Ahrar al Sham (AAS) has been a major player in the Syrian conflict since the group was formed in December 2011. Bringing together a number of Syrian Islamist groups to fight under a single structure, AAS’ primary stated objective was to bring an end to the Assad regime and see the establishment of a Sunni Islamist state in Syria (Stanford, 2017). After the de-facto unravelling of the Free Syrian Army in 2013, AAS became one of the largest and most effective rebel groups fighting regime forces with around 20,000 fighters (The Economist, 2013).
Despite some significant setbacks to the group (Abadzeid, 2018), many still look to AAS as a key component in the continued rebel fight against the regime. However, analysis of ACLED data reveals that, across 2017 and 2018, AAS has been more preoccupied with rebel infighting than with combating the regime (see chart below), contradicting popular beliefs about what rebel groups in general— and AAS in particular —are doing in Syria.
Examination of remote violence and battle events involving AAS from January 2017 to the present reveals that AAS has been overwhelmingly engaged in violence with other rebels, comprising 63.94% of their overall reported activity, and only engaging with regime and pro-regime forces approximately 31% of the time.
Further analysis demonstrates the temporal and spatial patterns of AAS’ limited engagement with the regime, where AAS engaged with the regime in the spring of 2017 and between November 2017 and January 2018 during regime offensives on the frontlines of AAS territories, primarily in the Eastern Ghouta in Rural Damascus and around key frontlines in Hama and Idleb (see below). This suggests that AAS has been engaging in a mostly defensive manner with regime forces and in contexts where its frontline positions are directly challenged by regime advancement.
Excluding events in which AAS engaged with regime and allied forces (see below), it’s main adversary across 2017 and 2018 has been Hayat Tahrir al Sham (HTS), where 80 percent of the non-regime events are interactions between the former allies as their increasing rivalry for dominance in Idleb came to a head in early 2017 and continued in 2018 (Grinstead, 2018). The group’s second most common rival is the Islamic State-affiliate, Khalid ibn al Walid Army, with 4.53%. In addition to fighting HTS, it is no surprise that AAS is engaging with this group as it is attempting – with Turkey’s help – to show itself as a worthy ally and a viable replacement to both the Assad regime and IS (Mroue, 2015).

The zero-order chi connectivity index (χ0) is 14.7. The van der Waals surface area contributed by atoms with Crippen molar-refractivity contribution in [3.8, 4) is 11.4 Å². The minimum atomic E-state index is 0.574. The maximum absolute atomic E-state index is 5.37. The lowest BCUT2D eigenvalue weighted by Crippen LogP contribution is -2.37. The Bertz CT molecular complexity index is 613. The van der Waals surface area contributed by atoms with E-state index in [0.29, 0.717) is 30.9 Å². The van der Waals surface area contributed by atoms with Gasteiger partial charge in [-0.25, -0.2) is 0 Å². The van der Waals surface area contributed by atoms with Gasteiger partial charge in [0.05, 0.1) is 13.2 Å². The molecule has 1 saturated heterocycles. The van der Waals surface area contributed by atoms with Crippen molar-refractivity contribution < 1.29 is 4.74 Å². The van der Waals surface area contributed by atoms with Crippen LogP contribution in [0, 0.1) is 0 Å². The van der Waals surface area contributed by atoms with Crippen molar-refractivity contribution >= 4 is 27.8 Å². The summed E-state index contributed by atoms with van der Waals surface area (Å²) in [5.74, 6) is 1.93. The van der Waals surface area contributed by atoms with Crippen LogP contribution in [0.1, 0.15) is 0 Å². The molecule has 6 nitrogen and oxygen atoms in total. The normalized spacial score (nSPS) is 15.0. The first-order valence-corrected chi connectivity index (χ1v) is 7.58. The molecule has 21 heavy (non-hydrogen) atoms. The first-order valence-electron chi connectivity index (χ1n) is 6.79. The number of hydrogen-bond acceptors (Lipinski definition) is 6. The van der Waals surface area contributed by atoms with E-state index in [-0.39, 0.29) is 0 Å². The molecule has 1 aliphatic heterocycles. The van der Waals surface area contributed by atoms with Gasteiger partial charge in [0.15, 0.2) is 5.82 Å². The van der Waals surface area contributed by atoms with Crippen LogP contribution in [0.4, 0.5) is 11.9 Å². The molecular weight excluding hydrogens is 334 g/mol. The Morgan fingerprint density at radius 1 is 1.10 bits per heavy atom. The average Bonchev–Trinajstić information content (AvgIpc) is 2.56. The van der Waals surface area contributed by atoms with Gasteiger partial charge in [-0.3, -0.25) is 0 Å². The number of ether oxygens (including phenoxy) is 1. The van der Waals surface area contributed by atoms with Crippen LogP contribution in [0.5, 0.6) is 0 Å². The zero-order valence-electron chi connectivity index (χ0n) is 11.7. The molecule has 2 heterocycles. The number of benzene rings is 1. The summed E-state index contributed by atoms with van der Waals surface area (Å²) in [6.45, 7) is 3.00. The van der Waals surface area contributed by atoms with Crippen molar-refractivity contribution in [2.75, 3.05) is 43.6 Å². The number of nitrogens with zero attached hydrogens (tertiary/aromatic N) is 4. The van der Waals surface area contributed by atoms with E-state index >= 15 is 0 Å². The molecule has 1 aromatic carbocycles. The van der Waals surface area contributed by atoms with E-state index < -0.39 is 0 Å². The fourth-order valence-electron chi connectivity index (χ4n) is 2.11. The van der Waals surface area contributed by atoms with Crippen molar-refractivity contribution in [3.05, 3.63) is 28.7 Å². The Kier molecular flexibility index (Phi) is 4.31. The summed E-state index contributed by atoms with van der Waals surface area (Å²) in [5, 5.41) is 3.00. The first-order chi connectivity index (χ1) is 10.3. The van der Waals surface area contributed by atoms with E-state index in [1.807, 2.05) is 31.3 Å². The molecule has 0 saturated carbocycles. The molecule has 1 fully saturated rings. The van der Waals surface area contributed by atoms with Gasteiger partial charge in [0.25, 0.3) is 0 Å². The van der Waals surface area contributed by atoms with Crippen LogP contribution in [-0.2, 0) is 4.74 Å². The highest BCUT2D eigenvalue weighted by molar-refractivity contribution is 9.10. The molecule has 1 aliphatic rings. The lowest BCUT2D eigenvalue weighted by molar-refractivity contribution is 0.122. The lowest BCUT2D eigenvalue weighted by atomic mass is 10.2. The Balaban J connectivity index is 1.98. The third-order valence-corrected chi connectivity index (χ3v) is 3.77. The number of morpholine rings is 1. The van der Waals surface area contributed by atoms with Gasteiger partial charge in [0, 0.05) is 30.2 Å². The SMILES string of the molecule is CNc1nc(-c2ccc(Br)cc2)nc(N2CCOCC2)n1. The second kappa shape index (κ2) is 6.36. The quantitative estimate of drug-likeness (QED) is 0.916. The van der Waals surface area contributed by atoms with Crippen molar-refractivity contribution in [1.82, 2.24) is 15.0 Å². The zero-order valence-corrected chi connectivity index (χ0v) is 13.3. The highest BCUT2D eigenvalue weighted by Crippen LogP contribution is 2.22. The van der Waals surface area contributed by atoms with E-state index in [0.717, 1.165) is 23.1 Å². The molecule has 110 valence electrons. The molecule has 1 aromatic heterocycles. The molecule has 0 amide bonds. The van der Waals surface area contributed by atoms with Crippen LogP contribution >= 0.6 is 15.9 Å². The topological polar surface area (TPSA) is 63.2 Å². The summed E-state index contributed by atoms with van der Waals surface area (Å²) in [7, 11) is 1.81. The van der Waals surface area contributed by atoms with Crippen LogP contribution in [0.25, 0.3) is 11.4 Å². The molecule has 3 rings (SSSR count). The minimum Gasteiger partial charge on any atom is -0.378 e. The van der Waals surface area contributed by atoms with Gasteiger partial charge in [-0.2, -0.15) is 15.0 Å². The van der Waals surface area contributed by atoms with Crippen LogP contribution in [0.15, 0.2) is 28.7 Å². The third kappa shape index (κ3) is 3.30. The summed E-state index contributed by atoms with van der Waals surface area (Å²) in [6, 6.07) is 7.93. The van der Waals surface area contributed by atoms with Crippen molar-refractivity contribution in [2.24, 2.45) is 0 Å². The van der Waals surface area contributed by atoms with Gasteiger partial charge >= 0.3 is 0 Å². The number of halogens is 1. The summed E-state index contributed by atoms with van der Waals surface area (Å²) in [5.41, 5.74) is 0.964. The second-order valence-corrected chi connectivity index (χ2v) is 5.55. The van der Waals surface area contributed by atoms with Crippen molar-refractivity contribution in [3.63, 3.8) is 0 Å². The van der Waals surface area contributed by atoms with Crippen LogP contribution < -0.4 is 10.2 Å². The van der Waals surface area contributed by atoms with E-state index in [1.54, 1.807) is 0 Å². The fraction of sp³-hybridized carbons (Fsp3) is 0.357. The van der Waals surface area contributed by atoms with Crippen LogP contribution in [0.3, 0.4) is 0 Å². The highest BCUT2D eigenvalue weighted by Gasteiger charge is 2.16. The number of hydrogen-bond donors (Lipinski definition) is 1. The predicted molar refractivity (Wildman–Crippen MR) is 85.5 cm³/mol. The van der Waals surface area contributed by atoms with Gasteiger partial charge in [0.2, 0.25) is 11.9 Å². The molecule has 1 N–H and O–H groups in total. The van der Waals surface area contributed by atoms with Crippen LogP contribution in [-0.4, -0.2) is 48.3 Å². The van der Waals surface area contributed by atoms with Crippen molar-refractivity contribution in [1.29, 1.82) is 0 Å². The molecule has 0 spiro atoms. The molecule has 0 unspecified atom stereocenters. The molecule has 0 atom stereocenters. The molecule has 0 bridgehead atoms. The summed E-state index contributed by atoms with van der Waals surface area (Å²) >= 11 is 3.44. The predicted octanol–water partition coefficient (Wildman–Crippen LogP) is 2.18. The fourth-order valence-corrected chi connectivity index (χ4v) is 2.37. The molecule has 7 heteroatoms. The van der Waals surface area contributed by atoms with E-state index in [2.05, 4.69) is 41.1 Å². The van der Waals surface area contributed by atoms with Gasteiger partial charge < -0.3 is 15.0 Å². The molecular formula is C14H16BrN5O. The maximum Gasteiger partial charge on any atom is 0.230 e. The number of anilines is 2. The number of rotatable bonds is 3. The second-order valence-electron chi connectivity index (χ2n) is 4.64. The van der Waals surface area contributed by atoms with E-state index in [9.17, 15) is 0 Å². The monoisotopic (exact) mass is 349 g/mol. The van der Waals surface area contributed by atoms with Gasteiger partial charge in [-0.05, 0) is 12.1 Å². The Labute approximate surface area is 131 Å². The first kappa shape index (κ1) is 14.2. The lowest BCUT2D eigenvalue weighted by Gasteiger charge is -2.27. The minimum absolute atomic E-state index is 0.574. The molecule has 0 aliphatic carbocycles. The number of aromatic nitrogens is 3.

Overall, AAS appears to be more interested in keeping its ever-shrinking territory and implementing its vision of governance rather than facing the inevitable danger of Assad regime’s forces. While HTS poses a more direct existential threat to AAS in its Idleb stronghold, AAS non-engagement with the regime may reflect a prioritization of resources towards governance in an effort to gain legitimacy, whether in the eyes of Syrian civilians or in those of in the international community.
With the regime’s looming offensive to retake Idleb – the last rebel held province – (Taskomor, 2018), it will be interesting to see how this scenery changes when AAS can no longer avoid direct confrontation with the regime. Will it play out in the same way as the battle of Eastern Ghouta did earlier this year – forcing rebel groups to put aside rivalries and focus on holding off the regime?
 Unlike the more globally-ambitious groups such as the Islamic State (IS) and Hayat Tahrir al Sham (HTS), Ahrar al Sham limits its quest for the creation of an Islamist state to Syrian territory. While the group’s past ties to Al-Qaeda raises questions about how “moderate” it can be considered, in comparison to IS and HTS, it has attempted to rebrand itself as a more liberal Islamist alternative for Syria’s post-Assad future (Standford, 2017).